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Thousands of strangers from around the world help save this crumbling French castle

The Chateau de la Mothe-Chandeniers was built in the 13th century and has had many owners since then. But not as many as it now has. Over 18, 000 strangers from 115 countries have recently banded together to save this fairytale castle from further decay and inevitable destruction.

A crowdfunding campaign that was run by the French site Dartagnans raised 1,618,927 for the structure’s preservation and every contributor becoming a part owner of the historic home.

The chateau is located roughly 200 miles southwest of Paris in Les Trois-Moutiers. Its oldest sections were built by the Bauçay family in the 1200s. It survived two occupations by the English during the Middle Ages as well as being ransacked amid the French Revolution.

Two major restorations, in 1809 and 1870, helped incorporate the original building into a more Romantic style home. The structure was already in a state of disrepair when it was acquired by a math teacher in 1981 who did his best to preserve the site. But it wasn’t enough and nature has sprouted greenery from windows and rooftops.

Rather than see the building destroyed by developers, locals joined forces to raise the money needed to save the structure. “The idea is not just about raising the money, but getting as many people as possible to participate in saving this magical, fairytale place,” said Dartagnans founder Romain Delaume in an interview with the Guardian. “The more the merrier.”

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Join Us To Preserve Our Heritage

 

The success story of the Chateau de la Mothe-Chandenier in France is undeniable proof that anyone, as a single person with no special skills and of limited means, has the power to preserve their heritage anywhere in the world.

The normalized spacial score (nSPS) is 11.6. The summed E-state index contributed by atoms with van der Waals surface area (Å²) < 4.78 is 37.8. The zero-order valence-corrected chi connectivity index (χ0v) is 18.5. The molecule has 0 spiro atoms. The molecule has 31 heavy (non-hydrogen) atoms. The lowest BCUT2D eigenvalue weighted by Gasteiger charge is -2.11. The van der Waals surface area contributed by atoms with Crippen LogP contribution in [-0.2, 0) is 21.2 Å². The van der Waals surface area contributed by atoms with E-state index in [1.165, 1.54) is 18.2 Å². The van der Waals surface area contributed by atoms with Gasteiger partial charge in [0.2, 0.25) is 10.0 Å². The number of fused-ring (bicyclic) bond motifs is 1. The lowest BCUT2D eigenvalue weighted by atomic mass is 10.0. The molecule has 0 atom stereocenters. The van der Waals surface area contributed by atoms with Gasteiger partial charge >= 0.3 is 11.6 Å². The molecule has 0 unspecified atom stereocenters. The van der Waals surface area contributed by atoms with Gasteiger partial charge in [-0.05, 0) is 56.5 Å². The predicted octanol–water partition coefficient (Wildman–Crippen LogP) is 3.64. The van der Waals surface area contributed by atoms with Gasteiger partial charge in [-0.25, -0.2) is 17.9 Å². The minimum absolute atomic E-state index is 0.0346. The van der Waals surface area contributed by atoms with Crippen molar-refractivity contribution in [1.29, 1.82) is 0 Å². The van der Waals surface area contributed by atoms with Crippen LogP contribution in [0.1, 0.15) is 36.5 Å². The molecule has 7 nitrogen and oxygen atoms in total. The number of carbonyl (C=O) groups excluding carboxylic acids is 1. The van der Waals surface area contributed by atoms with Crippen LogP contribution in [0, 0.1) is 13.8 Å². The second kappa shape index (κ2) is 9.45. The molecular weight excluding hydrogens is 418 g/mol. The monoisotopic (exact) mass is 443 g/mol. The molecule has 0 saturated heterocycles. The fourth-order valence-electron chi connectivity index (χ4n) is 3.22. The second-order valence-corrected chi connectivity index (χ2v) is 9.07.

Exactly where on the planet you happen to live today, is irrelevant. It does not matter if it is this chateau in France or the ancient city of Palmera in Syria or the last pioneer’s cabin in Michigan. It is as much your heritage and responsibility than any other person’s to preserve.

We can make excuses and continue to just blame big corporations, government bureaucracies and corrupt billionaire politicians for our failures. Or we can take action and claim that power.

Together we have all the wealth and influence than we need. We have allowed ourselves to be brainwashed into thinking we are incapable of affecting change. And we are paying dearly for our impotence.

The good news is that people are starting to push back. Normal people are getting active in politics realising that their leaders will not serve them without continued and unrelenting pressure. Businesses are changing under the threat of bad publicity that will tarnish their brand and customers that will abandon them. Women, who make up half the population of the world, are standing up against harassment and inequality in a way unseen in history. These successes, just like the story of this chateau, are empowering all of us in very profound ways.

Decide what you want from your world. Then take control and join one of the movements for change.

Let us make this planet great for the first time in its history.

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Tell your story

Do your actions make you part of the preservation chain? Then you have a story we would like to hear.

 

Here are some examples.